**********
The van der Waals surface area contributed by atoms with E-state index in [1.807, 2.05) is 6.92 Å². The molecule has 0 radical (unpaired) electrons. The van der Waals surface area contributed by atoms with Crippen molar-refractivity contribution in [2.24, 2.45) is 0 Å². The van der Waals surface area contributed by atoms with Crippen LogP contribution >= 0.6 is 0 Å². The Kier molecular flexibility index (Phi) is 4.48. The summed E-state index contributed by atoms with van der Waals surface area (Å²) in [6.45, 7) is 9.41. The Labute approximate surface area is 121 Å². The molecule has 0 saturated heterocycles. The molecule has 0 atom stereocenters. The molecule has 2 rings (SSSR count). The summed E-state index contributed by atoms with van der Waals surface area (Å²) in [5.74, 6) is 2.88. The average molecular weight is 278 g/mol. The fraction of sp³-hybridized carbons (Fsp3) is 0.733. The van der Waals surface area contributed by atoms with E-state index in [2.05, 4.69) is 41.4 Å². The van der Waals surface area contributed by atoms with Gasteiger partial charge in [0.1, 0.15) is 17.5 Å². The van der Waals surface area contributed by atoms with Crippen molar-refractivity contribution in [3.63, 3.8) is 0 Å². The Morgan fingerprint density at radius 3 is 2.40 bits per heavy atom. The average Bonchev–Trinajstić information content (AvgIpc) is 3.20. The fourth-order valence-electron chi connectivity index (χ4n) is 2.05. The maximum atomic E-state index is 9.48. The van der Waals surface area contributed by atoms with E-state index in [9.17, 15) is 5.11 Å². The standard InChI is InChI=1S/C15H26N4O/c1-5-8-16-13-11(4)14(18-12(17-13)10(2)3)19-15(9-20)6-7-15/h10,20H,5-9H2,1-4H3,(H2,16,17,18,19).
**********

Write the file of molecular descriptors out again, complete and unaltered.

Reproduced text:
The van der Waals surface area contributed by atoms with E-state index in [1.807, 2.05) is 6.92 Å². The molecule has 0 radical (unpaired) electrons. The van der Waals surface area contributed by atoms with Crippen molar-refractivity contribution in [2.24, 2.45) is 0 Å². The van der Waals surface area contributed by atoms with Crippen LogP contribution >= 0.6 is 0 Å². The Kier molecular flexibility index (Phi) is 4.48. The summed E-state index contributed by atoms with van der Waals surface area (Å²) in [6.45, 7) is 9.41. The Labute approximate surface area is 121 Å². The molecule has 0 saturated heterocycles. The molecule has 0 atom stereocenters. The molecule has 2 rings (SSSR count). The summed E-state index contributed by atoms with van der Waals surface area (Å²) in [5.74, 6) is 2.88. The average molecular weight is 278 g/mol. The fraction of sp³-hybridized carbons (Fsp3) is 0.733. The van der Waals surface area contributed by atoms with E-state index in [2.05, 4.69) is 41.4 Å². The van der Waals surface area contributed by atoms with Gasteiger partial charge in [0.1, 0.15) is 17.5 Å². The van der Waals surface area contributed by atoms with Crippen molar-refractivity contribution in [3.63, 3.8) is 0 Å². The Morgan fingerprint density at radius 3 is 2.40 bits per heavy atom. The average Bonchev–Trinajstić information content (AvgIpc) is 3.20. The fourth-order valence-electron chi connectivity index (χ4n) is 2.05. The maximum atomic E-state index is 9.48. The van der Waals surface area contributed by atoms with E-state index in [9.17, 15) is 5.11 Å². The standard InChI is InChI=1S/C15H26N4O/c1-5-8-16-13-11(4)14(18-12(17-13)10(2)3)19-15(9-20)6-7-15/h10,20H,5-9H2,1-4H3,(H2,16,17,18,19).